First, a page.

You know all about its benefits, from heart health to brain health and from diabetes prevention to cancer prevention—yet you still may not have adopted the Mediterranean diet. Maybe it’s the word “diet” that’s making you reluctant…or you don’t want to give up your favorite foods…or you’re put off by the idea of a forever plan rather than a diet you go on and off. (But seriously, how successful have those ever been?)

We all want to increase our longevity …and have a fun, active lifestyle. Well, the Mediterranean diet can help with that. What’s more, it’s very forgiving—need a sweet treat or a steak every now and then? That’s OK…in moderation.

Board-certified cardiologist Dr. Michael Ozner offers this week-by-week action plan to gradually incorporate the Mediterranean diet into your life. If you’re like most of his patients, you’ll feel so much better after just a short time that you’ll want to speed up the pace and go Mediterranean permanently!

Week #1. Learn about the benefits of the Mediterranean diet. Look up why it’s consistently first on the list of diets suggested by doctors across the country and around the world. Read about all the foods you will enjoy and what the Mediterranean diet lifestyle means. Take a look at the Mediterranean diet food pyramid to learn what you should eat most often (at the bottom) and least often (at the top).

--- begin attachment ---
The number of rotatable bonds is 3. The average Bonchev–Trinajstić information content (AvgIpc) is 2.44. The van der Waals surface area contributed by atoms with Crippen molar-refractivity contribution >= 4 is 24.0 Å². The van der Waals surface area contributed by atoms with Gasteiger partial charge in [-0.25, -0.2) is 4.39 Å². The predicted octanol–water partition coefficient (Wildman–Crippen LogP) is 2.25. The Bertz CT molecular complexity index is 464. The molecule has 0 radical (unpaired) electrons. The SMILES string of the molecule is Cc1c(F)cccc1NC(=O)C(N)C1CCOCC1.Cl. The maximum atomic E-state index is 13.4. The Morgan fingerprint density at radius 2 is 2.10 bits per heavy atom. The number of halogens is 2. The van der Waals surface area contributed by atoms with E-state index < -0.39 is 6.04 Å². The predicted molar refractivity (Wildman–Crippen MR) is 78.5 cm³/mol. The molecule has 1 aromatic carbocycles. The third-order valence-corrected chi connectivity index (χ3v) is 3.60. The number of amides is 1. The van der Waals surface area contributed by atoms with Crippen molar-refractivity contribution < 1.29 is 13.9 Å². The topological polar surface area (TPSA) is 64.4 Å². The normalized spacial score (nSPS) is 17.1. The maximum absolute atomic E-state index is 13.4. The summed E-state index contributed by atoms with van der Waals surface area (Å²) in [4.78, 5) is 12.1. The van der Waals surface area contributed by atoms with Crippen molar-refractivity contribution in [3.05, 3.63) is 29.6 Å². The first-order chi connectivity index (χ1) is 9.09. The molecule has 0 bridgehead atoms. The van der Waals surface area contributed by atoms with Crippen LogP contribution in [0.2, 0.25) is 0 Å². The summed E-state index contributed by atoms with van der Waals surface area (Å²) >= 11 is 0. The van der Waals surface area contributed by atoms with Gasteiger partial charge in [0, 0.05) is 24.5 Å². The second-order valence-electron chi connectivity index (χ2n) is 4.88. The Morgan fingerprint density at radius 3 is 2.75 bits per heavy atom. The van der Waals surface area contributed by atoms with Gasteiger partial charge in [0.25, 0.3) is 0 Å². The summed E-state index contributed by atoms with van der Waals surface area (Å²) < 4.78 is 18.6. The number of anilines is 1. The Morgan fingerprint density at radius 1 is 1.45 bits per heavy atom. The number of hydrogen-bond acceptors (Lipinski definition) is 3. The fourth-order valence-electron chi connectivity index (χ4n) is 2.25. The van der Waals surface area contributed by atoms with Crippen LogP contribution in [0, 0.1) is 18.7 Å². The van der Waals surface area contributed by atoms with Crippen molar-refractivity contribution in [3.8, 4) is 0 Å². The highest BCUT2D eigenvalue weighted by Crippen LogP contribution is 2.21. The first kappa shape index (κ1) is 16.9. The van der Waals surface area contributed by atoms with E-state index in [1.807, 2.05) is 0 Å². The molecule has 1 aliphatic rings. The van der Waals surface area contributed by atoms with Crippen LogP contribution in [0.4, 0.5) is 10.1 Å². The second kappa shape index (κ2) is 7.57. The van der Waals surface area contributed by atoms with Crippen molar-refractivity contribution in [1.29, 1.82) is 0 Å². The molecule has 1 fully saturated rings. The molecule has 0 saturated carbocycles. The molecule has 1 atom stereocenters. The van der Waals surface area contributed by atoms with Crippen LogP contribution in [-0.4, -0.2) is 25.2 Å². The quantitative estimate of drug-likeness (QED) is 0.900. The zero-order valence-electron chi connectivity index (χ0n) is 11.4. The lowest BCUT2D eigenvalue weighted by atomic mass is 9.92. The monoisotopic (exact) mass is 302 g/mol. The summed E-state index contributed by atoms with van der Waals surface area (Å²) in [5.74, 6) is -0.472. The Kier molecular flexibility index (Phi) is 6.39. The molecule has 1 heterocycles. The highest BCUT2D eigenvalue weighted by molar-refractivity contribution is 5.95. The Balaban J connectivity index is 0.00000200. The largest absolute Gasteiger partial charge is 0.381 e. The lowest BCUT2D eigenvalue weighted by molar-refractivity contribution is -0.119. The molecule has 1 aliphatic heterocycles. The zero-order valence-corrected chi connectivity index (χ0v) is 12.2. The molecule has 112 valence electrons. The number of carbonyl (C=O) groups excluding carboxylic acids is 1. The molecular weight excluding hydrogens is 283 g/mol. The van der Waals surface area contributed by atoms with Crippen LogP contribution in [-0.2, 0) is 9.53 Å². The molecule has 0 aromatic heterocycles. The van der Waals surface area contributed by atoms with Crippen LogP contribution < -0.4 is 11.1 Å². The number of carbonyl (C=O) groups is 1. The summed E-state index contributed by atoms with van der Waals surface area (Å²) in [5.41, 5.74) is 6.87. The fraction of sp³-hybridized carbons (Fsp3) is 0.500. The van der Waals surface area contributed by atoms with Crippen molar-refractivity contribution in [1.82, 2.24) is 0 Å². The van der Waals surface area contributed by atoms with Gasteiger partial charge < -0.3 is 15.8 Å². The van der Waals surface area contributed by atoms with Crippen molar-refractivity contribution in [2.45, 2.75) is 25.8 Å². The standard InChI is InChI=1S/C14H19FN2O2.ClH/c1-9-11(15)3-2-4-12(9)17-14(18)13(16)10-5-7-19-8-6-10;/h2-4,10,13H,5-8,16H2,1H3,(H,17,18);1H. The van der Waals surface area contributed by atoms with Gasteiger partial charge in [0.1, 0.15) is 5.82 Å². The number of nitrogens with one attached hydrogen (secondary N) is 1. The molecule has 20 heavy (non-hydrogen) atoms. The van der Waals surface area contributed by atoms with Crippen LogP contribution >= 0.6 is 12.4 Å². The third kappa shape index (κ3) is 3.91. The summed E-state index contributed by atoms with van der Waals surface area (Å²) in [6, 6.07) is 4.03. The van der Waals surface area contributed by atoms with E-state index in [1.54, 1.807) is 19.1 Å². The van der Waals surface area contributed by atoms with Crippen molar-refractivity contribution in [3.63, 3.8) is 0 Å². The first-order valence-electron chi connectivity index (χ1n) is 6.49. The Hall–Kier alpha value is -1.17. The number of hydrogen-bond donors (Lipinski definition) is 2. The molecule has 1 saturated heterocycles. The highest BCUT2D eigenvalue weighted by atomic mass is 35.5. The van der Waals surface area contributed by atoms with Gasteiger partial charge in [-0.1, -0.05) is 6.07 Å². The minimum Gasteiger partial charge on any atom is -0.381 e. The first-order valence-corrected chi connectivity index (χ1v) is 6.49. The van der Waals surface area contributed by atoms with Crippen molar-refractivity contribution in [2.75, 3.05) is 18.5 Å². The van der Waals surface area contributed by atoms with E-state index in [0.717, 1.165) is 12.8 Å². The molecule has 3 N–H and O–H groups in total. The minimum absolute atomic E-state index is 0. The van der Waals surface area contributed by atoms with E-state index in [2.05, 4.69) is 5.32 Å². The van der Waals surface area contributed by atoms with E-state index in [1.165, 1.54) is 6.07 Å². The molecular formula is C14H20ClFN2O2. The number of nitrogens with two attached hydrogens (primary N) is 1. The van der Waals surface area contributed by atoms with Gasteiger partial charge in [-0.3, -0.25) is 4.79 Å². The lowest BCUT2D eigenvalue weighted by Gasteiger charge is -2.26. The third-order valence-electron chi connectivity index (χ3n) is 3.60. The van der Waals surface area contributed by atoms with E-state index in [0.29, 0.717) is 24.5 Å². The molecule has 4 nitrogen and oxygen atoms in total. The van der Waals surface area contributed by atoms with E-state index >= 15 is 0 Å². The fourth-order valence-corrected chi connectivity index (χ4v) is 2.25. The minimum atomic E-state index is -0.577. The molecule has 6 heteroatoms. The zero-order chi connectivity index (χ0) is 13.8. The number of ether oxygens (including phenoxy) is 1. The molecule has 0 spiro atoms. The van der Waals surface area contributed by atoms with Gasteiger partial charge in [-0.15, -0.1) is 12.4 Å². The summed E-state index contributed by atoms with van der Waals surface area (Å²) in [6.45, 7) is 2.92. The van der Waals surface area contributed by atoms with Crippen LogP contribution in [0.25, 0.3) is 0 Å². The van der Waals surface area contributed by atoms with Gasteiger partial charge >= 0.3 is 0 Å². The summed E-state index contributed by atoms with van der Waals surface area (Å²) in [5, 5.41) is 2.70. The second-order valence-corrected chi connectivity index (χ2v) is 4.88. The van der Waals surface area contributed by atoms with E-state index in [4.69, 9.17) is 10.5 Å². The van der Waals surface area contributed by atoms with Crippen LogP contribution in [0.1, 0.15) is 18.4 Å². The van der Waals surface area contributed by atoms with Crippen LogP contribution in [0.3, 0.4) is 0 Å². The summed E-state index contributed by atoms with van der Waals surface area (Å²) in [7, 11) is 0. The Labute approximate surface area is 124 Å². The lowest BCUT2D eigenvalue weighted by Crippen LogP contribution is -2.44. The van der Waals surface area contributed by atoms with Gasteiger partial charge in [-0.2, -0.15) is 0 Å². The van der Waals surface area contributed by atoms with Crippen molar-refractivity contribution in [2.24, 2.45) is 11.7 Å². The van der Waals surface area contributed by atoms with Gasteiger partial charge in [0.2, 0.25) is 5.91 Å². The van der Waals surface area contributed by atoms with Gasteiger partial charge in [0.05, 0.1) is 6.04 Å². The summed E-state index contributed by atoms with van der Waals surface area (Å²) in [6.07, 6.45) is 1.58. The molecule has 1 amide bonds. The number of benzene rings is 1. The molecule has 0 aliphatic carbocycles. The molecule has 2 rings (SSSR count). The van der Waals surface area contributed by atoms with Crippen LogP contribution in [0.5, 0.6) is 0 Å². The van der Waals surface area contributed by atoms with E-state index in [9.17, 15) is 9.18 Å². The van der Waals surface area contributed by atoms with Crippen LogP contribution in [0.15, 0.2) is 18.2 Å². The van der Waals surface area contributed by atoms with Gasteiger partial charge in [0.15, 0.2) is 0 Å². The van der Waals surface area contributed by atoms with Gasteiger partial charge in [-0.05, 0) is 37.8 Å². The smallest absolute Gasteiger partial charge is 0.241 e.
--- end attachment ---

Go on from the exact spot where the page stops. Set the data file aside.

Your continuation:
It isn’t just about diet, though. Sharing meals with friends and family, being more active and tapping into relaxation therapies are other facets that contribute to the overall health effects.

Spend a bit more
time each day just moving, whether it is walking part of the way to work…getting in a visit to the gym…or simply doing some gardening. Also investigate relaxation techniques—if you can’t slow the pace of your daily schedule, carve out time to relax, especially after meals, for better digestion. Choose a stress-reduction technique that appeals to you, and give it a test drive—perhaps transcendental meditation, tai chi, yoga, deep breathing or deep muscle relaxation.

Week #2: Replace refined grains with whole grains. Whole, or unrefined, grains are an integral part of the Mediterranean diet. They decrease risk for heart disease, diabetes and cancer. A whole-grain kernel consists of an outer layer, the bran (fiber)…a middle layer (complex carbohydrates and protein)…and an inner layer (vitamins, ­minerals and protein). The refining process destroys the outer and inner layer of the grain, removing healthful fiber and disease-fighting vitamins. Examples of whole grains: Oats, buckwheat, quinoa and barley. If you eat bread and pasta, it should be made from whole grains. Replace white rice with brown or wild rice (technically a seed, not a grain).


Week #3: Increase consumption of fruits and vegetables. Aim for at least five to nine servings every day. They deliver an abundance of vitamins, minerals, fiber and complex carbohydrates that lower risk for heart disease and cancer. In particular, ­phytonutrients—concentrated in the skins of fruits and vegetables—are powerful plant-derived nutrients that help fight disease. Choose a range of colors to get different polyphenols and other protective nutrients. Examples: Tomatoes provide lycopene…carrots provide beta-carotene…blueberries provide anthocyanins…spinach provides lutein and zeaxanthin…and purple grapes provide resveratrol.